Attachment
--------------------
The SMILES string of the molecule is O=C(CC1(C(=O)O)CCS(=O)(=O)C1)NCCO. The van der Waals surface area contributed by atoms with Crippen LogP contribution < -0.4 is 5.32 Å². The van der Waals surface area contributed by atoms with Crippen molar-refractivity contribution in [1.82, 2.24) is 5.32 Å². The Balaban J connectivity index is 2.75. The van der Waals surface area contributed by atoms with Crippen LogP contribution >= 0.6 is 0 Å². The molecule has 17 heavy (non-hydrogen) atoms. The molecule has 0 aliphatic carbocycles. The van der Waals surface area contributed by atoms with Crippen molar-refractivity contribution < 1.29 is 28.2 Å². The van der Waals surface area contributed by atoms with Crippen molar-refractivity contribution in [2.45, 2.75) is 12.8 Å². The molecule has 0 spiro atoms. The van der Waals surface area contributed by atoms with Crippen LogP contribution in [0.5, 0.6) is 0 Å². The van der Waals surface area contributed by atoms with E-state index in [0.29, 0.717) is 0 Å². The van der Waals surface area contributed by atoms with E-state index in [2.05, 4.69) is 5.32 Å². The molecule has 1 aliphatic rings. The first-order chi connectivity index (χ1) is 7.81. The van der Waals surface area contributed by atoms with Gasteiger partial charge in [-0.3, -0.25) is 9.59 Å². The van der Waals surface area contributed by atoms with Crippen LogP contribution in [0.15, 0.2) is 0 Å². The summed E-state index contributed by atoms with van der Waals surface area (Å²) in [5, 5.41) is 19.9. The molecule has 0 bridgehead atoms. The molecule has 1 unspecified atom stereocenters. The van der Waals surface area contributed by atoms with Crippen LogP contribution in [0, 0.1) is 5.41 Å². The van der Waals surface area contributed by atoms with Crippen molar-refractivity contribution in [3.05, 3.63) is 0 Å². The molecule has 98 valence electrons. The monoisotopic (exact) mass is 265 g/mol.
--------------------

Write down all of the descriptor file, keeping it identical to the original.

The SMILES string of the molecule is O=C(CC1(C(=O)O)CCS(=O)(=O)C1)NCCO. The van der Waals surface area contributed by atoms with Crippen LogP contribution < -0.4 is 5.32 Å². The van der Waals surface area contributed by atoms with Crippen molar-refractivity contribution in [1.82, 2.24) is 5.32 Å². The Balaban J connectivity index is 2.75. The van der Waals surface area contributed by atoms with Crippen LogP contribution >= 0.6 is 0 Å². The molecule has 17 heavy (non-hydrogen) atoms. The molecule has 0 aliphatic carbocycles. The van der Waals surface area contributed by atoms with Crippen molar-refractivity contribution < 1.29 is 28.2 Å². The van der Waals surface area contributed by atoms with Crippen molar-refractivity contribution in [2.45, 2.75) is 12.8 Å². The molecule has 0 spiro atoms. The van der Waals surface area contributed by atoms with Crippen LogP contribution in [0.5, 0.6) is 0 Å². The van der Waals surface area contributed by atoms with E-state index in [0.29, 0.717) is 0 Å². The van der Waals surface area contributed by atoms with E-state index in [2.05, 4.69) is 5.32 Å². The molecule has 1 aliphatic rings. The first-order chi connectivity index (χ1) is 7.81. The van der Waals surface area contributed by atoms with Gasteiger partial charge in [-0.3, -0.25) is 9.59 Å². The van der Waals surface area contributed by atoms with Crippen LogP contribution in [0.15, 0.2) is 0 Å². The summed E-state index contributed by atoms with van der Waals surface area (Å²) in [5, 5.41) is 19.9. The molecule has 0 bridgehead atoms. The molecule has 1 unspecified atom stereocenters. The van der Waals surface area contributed by atoms with Crippen LogP contribution in [0, 0.1) is 5.41 Å². The van der Waals surface area contributed by atoms with Crippen molar-refractivity contribution in [3.05, 3.63) is 0 Å². The molecule has 98 valence electrons. The monoisotopic (exact) mass is 265 g/mol.